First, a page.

Super Chikan

Super Chikan
Sum’ Mo Chikan


By Art Tipaldi
September 2008

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“Somebody shoot that thing!“ might have been the first thing James “Super Chikan“ Johnson ever heard his mother say.

Growing up in Clarksdale, Miss., Johnson was christened “Chikan“ early, and today, rules the Delta roost.

Early on, he cut his teeth performing with his uncle, Big Jack Johnson, along with Sam Carr and Frank Frost.

As original as the Southern folk art he creates, “Super Chikan“ today is the most authentic performer of real deal Delta blues. He picks and plucks on a variety of homemade guitars that he fashions from whatever he finds in the yard: gas cans, ceiling fans, broomsticks, or everything else. Johnson then hand paints each of these one-of-a-kind instruments, called “Chikantars,“ with detailed scenes of the Delta. The instruments have become highly prized by collectors throughout the south. In 2004, he was a recipient of Mississippi’s Governors Award for Excellence in the Arts. This year, he hand painted six guitars that were donated by St. Blues Guitars to the Notodden Blues Festival in Norway.

Live, each song begins with a story from his Delta childhood and ends with a gold toothed smile - and Chikan yellin’ out “Somebody shoot that thing!“

In fact, his second tune, “Crystal Ball Eyes,“ replicates exactly the Chikan live experience. Over the hypnotic groove, Chikan tells his tale of growin’ up in the Delta where a chicken was a pet - and a food.

Growin’ up near Clarksdale juke joints such as Red’s or Margaret’s Blue Diamond Lounge, Chikan has internalized the deepest music that hangs in the air every day.

“Freddy’s Thang“ celebrates the explosive guitar Freddy King brandished. Musically, “Hookin’ Up“ is Chikan’s nod to one of Clarksdale’s great bluesmen, John Lee Hooker. But the story has Chikan rappin’ about his yodelin’ talents. “November Nights“ has the soul blues groove that co-exists with the blues on Southern radio.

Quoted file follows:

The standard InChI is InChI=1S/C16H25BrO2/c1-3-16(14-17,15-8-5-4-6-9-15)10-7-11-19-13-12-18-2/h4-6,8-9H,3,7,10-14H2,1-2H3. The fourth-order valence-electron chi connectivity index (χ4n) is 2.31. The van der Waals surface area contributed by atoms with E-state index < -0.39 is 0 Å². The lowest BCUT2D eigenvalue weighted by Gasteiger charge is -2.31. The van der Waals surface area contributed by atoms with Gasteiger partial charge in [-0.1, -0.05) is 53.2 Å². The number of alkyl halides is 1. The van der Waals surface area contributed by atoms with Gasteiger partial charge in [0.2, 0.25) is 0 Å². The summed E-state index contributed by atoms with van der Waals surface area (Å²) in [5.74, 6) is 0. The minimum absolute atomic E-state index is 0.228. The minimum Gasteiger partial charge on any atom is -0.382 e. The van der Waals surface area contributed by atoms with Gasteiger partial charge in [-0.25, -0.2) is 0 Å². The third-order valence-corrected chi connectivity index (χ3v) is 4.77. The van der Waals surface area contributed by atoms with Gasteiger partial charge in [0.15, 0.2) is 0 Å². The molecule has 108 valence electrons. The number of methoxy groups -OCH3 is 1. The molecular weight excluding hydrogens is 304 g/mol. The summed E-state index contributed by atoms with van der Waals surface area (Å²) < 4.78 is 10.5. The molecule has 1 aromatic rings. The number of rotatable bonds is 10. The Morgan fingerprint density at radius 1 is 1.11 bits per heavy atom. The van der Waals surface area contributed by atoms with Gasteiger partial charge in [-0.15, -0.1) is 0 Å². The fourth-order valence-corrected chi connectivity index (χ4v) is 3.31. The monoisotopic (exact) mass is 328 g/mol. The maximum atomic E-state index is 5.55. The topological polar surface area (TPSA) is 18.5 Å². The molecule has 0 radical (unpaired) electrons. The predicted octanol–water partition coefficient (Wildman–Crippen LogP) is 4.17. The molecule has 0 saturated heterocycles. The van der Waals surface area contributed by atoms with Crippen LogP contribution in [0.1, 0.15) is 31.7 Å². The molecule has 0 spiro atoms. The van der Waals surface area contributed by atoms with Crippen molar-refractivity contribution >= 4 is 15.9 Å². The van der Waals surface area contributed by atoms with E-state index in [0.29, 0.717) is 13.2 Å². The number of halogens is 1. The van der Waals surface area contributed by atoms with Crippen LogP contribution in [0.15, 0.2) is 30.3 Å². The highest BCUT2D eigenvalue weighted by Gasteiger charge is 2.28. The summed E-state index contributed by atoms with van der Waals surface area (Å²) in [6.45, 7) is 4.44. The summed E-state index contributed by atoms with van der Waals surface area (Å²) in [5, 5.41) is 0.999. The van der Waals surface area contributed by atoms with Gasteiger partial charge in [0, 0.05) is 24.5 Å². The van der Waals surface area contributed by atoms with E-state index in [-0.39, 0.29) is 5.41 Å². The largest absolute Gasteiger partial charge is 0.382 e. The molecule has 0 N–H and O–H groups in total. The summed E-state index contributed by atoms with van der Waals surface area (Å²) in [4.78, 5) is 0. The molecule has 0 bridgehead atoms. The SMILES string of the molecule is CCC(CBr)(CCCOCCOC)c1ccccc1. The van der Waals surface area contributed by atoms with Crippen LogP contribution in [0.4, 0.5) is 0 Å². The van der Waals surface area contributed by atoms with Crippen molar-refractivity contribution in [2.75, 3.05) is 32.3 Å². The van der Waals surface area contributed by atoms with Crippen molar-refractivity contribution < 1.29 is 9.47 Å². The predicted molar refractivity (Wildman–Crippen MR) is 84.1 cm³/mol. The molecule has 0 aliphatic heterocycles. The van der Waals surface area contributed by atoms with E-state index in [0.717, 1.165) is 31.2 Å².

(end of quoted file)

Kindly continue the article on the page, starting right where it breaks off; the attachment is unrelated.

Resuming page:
As with the best of the blues, there is a certain amount of posturing in Chikan’s tunes. He’s the “Coochie Daddy“ drivin’ the “Love Cruiser.“ He’s the able “Yard Boy“ who can’t keep his woman’s garden tidy anymore.

And every song has Chikan’s distinctive Delta slide, skillfully played on every homemade guitar - answering Chikan’s vocals in typical juke joint fashion. In addition, there is a wonderful interplay between Chikan and Laura Craig’s keyboards. Chikan’s guitar clucks; and Craig’s piano answers.

On the eight minutes of “Crying About the Blues,“ Chikan frantically scratches strings, stretches notes to their breaking point and wah-wahs as Craig pounds out of control on her keys. It’s like a furious race down Highway 61.

Recorded in Willie Mitchell’s historic Royal Studios in Memphis, Sum’ Mo’ Chikan perfectly captures the joie de vivre that is Super Chikan.

Somebody shoot that thing!

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